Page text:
Stretching of a single tethered polymer in a uniform flow

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Science  07 Apr 1995:
Vol. 268, Issue 5207, pp. 83-87
DOI: 10.1126/science.7701345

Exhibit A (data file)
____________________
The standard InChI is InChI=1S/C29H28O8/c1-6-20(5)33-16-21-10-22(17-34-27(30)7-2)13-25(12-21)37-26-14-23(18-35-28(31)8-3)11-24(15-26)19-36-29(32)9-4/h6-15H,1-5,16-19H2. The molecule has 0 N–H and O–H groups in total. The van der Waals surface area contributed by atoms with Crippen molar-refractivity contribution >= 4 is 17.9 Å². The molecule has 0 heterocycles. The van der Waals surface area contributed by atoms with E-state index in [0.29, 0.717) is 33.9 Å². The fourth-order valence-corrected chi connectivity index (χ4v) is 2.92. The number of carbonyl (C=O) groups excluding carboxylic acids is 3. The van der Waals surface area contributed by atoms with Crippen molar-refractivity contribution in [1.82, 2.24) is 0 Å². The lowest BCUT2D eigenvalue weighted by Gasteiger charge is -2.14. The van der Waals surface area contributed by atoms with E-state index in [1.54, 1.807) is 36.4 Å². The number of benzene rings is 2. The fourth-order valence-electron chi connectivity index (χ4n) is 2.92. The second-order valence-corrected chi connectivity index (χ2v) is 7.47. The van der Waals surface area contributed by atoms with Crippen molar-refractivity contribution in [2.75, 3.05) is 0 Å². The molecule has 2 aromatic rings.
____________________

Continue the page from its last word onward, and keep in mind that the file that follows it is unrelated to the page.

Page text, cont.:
The stretching of single, tethered DNA molecules by a flow was directly visualized with fluorescence microscopy. Molecules ranging in length (L) from 22 to 84 micrometers were held stationary against the flow by the optical trapping of a latex microsphere attached to one end. The fractional extension x/L is a universal function of eta vL 0.54 +/- 0.05, where eta and v are the viscosity and velocity of the flow, respectively. This relation shows that the DNA is not "free-draining" (that is, hydrodynamic coupling within the chain is not negligible) even near full extension (approximately 80 percent). This function has the same form over a long range as the fractional extension versus force applied at the ends of a worm-like chain. For small deformations (< 30 percent of full extension), the extension increases with velocity as x approximately v0.70 +/- 0.08. The relative size of fluctuations in extension decreases as sigma x/x approximately equal to 0.42 exp (-4.9 x/L). Video images of the fluctuating chain have a cone-like envelope and show a sharp increase in intensity at the free end.

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